Comprising thousands of radio dishes and up to a million antennae, the Square Kilometre Array (SKA) will be the world’s largest radio telescope. Referred to as the next generation of radio telescope, this instrument will be tens of times more sensitive and hundreds of times faster at mapping the sky than today’s best radio astronomy facilities. The design of this remarkable array at both of its sites in Australia and South Africa is already well underway, and is set to be up and running by the early 2020s. The project is an international partnership with 10 countries currently funding and forming the international SKA Organisation, with the international headquarters located at the Jodrell Bank Observatory near Manchester, UK. Here, we have been lucky enough to speak to Professor Philip Diamond, Director General of the SKA Organisation, who tells us all about the project – arguably one of the most ambitious science enterprises on earth.

‘Just in its first phase, the telescope will produce some 160 terabytes of raw data per second that the supercomputers will need to handle. That’s the equivalent of more than 35,000 DVDs every second.’

You lead a large team of people who are designing and will ultimately construct the SKA telescope. Please tell us a bit about the timeline and the different phases involved – when will construction start, when will it end, and when can astronomers start using it?

Indeed, within the headquarters we have close to 60 staff, supported by over 100 research institutes and companies with 600+ scientists and engineers around the globe, all currently participating in an international effort to deliver the SKA. Due to this monumental effort, the SKA has successfully passed a number of important milestones towards construction. Regarding the timeline of the project, as it stands today, the project has now entered its final pre-construction phase (or detailed design phase), which essentially consists of fine-tuning the design of the telescope before construction of SKA1 (the first phase of the project) starts towards the end of 2018. The decision to adopt a phasedapproach, SKA1 and SKA2, for building the SKA was mainly to manage risk and to allow for technological evolution, building upon a decade of substantial investment in precursor telescopes, technologies, and design studies. So, with the current schedule, SKA1 is planned to start construction in 2018, with early science planned for early 2020s. The full implementation and construction of the full SKA will require more than a decade and will rely on further refinement of some of the enabling technologies over the coming years.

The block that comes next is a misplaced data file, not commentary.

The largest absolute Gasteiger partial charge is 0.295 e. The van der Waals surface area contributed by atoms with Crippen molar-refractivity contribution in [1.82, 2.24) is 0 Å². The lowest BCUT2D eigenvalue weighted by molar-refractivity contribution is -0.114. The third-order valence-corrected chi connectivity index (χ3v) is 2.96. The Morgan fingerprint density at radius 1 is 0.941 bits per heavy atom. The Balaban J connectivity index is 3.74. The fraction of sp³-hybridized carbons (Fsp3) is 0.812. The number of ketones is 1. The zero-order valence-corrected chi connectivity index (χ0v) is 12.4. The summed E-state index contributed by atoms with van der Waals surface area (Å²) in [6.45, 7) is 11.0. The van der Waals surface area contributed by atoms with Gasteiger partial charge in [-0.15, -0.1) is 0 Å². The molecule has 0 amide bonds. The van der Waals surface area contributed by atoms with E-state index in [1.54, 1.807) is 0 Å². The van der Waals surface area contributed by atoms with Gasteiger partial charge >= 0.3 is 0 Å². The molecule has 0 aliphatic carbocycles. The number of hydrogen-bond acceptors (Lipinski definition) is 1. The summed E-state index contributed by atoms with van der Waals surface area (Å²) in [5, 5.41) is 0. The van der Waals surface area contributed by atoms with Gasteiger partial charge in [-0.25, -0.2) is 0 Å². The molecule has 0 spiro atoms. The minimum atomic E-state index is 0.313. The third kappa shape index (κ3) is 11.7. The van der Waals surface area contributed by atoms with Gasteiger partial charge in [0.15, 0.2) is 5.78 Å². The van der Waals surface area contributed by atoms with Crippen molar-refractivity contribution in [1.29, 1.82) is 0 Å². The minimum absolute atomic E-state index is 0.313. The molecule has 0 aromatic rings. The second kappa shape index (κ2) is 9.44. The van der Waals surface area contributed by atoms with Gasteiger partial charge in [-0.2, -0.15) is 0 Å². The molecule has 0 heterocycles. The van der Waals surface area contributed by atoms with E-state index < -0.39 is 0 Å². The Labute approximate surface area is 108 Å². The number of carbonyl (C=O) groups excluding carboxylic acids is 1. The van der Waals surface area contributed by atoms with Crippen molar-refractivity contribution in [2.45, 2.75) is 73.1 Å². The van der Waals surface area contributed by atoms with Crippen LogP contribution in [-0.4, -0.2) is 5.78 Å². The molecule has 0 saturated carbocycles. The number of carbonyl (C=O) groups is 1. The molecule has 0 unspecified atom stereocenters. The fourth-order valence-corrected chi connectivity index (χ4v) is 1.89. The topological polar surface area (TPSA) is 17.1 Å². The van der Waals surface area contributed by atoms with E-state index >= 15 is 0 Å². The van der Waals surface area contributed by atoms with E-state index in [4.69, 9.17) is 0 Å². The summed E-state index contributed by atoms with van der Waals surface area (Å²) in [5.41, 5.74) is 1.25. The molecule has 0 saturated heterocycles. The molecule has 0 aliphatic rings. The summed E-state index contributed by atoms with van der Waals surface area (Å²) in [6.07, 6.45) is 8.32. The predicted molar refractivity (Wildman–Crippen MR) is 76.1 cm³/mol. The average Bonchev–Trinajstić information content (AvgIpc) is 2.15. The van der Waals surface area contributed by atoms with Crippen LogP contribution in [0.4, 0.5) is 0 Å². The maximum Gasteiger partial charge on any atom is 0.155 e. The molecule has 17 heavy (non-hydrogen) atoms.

The array will cover a combined area of about one square kilometre over its two sites – how many radio dishes will this include, and what are the benefits of covering such a vast area? Is this the largest telescope array of its kind?

There will be two different types of instruments, SKA-low and SKA-mid, each located in Australia and South Africa respectively. Both will use different antenna technologies, with SKA-low using dipole antennas, and SKA-mid having parabolic antennas. Each antenna design is best suited to receive signals at different frequencies. SKA-low, located in Western Australia, will consist in its first phase (SKA1-low) of over 130,000 antennas and will receive very low frequencies, similar to those on which you receive FM radio stations. SKA-mid, in South Africa, will consist in its first phase (SKA1-mid) of around 200 dishes and will operate at higher frequencies, similar to those used for mobile phone signal transmission.

The popular perception of a radio telescope is that of a single large dish. However, due to structural and engineering limits, there is only so big you can build a dish before it doesn’t become feasible. So, to build bigger telescopes, astronomers use a technique called interferometry, using large numbers of smaller antennas connected together by optical fibre network, and so working as a single virtual telescope, called an array. So, the more antennas you have, the larger the effective collecting area and the greater the sensitivity to be able to detect very weak cosmic radio signals. This is why we spread more antennas over such vast areas, which also means that the images made are of finer resolution than is possible with large, single antenna dishes. There are other telescopes similar to this design. Examples include the Karl G Jansky VLA located in the US, the ALMA telescope located in Chile, or the VLBI which has stations located across the globe. However, no one has ever attempted the sheer size and scale which is that of the SKA. A combination of unprecedented collecting area, versatility and sensitivity will make the SKA the world’s premier imaging and survey telescope over a wide range of radio frequencies, producing the sharpest pictures of the sky of any current radio telescope.